Brian Hoffman column – November 9, 2017



“Team Wally” members are, left to right; Scott Stephenson, Dale Drennen, Wally
Walowac, Abby Trenor, Willy Wilhelm and Henry “Brad” Bradley.

At 84 years old Salem’s Wally Walowac is still on a team.

Walowac is a former basketball player for Marshall University. He was the first member of the Thundering Herd to have his number (#20) retired and he’s in the college Hall of Fame. Wally played professionally for the Akron Goodyear Wingfoots in the National Industrial Basketball League in the ‘50s where he was a standout 5’11” guard. He played from 1956 to ’59 with players from Duke, N.C. State, Kentucky and other big time schools, and was one of the better players on the team.

Wally’s probably about 5’ 9 ½” at this point in his life but he’s still inspiring teammates at the Salem YMCA.  A group of  “Y Rats” have rallied behind him to stay fit.

“He’s a wonderful man and very humble,” said Salem’s Henry Bradley. “A group of us have gotten to know him well and we had t-shirts made in Marshall colors with his number 20 on them, and they say “Team Wally.”

The group enjoys Wally’s basketball stories and working out with him.

“To me it’s like having a Jerry West living here and no one knowing,” said Bradley. “Of course we always kid him that he only scored so often because he never passed the ball.”



I don’t like the cold and I don’t like the dark. I don’t know that I could live in Alaska.

Daylight Savings ended last weekend and I’m not happy about it. This week it’s getting dark around 5:30 pm and that really throws a wrench into my walk schedule. I usually walk about an hour a day and I like to go on the trail by the river, but when it gets dark by 5:30 pm that makes it tough.

I’m sure there’s a reason why we go back to normal time at this time of year. I’ve heard it’s so the farmers can get to work early, and I’ve heard it’s so the kids don’t have to stand in the dark in the morning to wait for the bus. I don’t know what the real reason is, but I suppose the farmers could adjust their schedule and work an hour later in the evening. And, when I was a kid, I know I didn’t like it getting dark early because that cut in on my outside playtime.

I’ll bet if I stood on the corner and asked 100 people if they’d like to have Daylight Savings time all year long, 95 or more would say they would. Of course, there’s only one person who really counts and I have no idea who that person would be.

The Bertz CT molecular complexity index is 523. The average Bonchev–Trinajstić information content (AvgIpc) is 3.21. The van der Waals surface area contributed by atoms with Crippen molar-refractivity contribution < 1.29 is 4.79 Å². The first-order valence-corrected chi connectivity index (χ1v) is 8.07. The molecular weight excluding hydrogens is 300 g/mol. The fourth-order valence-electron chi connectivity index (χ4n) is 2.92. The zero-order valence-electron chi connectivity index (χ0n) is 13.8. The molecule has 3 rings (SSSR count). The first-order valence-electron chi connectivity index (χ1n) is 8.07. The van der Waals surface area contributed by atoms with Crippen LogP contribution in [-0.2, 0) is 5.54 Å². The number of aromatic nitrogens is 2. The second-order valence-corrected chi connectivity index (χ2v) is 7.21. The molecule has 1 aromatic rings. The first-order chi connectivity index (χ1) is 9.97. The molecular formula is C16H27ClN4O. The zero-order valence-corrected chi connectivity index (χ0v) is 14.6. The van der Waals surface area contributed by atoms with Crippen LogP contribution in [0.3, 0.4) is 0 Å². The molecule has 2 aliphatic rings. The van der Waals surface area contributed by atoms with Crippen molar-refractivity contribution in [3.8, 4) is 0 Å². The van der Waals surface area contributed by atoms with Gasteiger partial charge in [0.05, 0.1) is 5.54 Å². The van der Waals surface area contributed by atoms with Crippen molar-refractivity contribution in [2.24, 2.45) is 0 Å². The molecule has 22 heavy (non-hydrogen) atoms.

Maybe a vampire.



Speaking of throwing me off my schedule, I had to take time out from my busy Tuesday “Get the Paper Ready” schedule to go vote.

I always vote. I think there was just one time since I was 18 that I didn’t vote. That was an election for Salem City Council and the only candidates were running unopposed, so I didn’t see the point. I guess it could have been a “show of confidence” vote, but I determined those folks had plenty of confidence already.

It’s ironic that election season always falls at a time when the leaves are turning colors. The many signs littering the landside take away from the natural beauty of the fall leaves. I’d stop to take a photo of a beautiful country scene; only to have it vandalized by a sign the order of “Vote for Chase Beagle, Republican for Dog Catcher.”

I find the yard signs to be amusing. Only one time have I ever had a sign in my yard, when the late Roger Surber was running for sheriff. He was a good friend of mine and I elected to bend my principles to support him.

Often times I have more than one person who I know, and like, on the ballot. And if you put more than one sign in your yard you’re somewhat defeating the purpose. It would be like the person who flies a flag of their favorite team at their home, and they have flags for Cowboys, Redskins, Eagles and Giants all flapping above the threshold. Colorful, but pointless.

Have you driven by the Salem Post Office in the last month? In the yard across the street there were a dozen signs for just about every candidate running for something. The fact is, when there are so many signs you can’t actually read ANY of them as you pass by at the lawful speed limit. And if you slow down to read them, expect a horn to sound behind you.

I hate to think anyone would decide their vote on who has the most signs in the neighborhood. Unless, of course, you own FastSigns.

Maybe next election I’ll enlist my grandson to drive around with me the week before voting day. He can take a clipboard and record the number of signs we see of every candidate, and the one with the most signs will be the one I vote for. That would be democracy at work.

And another thing. I vote at the Salem Civic Center, and I always slip in the front door, by the elevator, to avoid all the folks handing out literature at the side door. It was raining when I voted Tuesday so I thought that might thin the crowd, but that wasn’t the case.

I knew whom I was going to vote for a month ago. I’m not going to change my mind standing in line at the civic center because someone slipped me a flyer with their name on it as I’m walking in the door. In truth, I’ve been throwing those same flyers in the trash for the past month when they showed up in my mailbox every day. However, at least when they come in the mail I read them before disposing.

Yes sir, printers, TV and radio stations and the sign guys are the ones who really love election time. My former boss, the late Ray Robinson, would never take a political stand in our paper because his stand was, “I like So-and-So, but his opponent buys advertising, too.”

And better in the newspaper than in front of my autumn landscapes.


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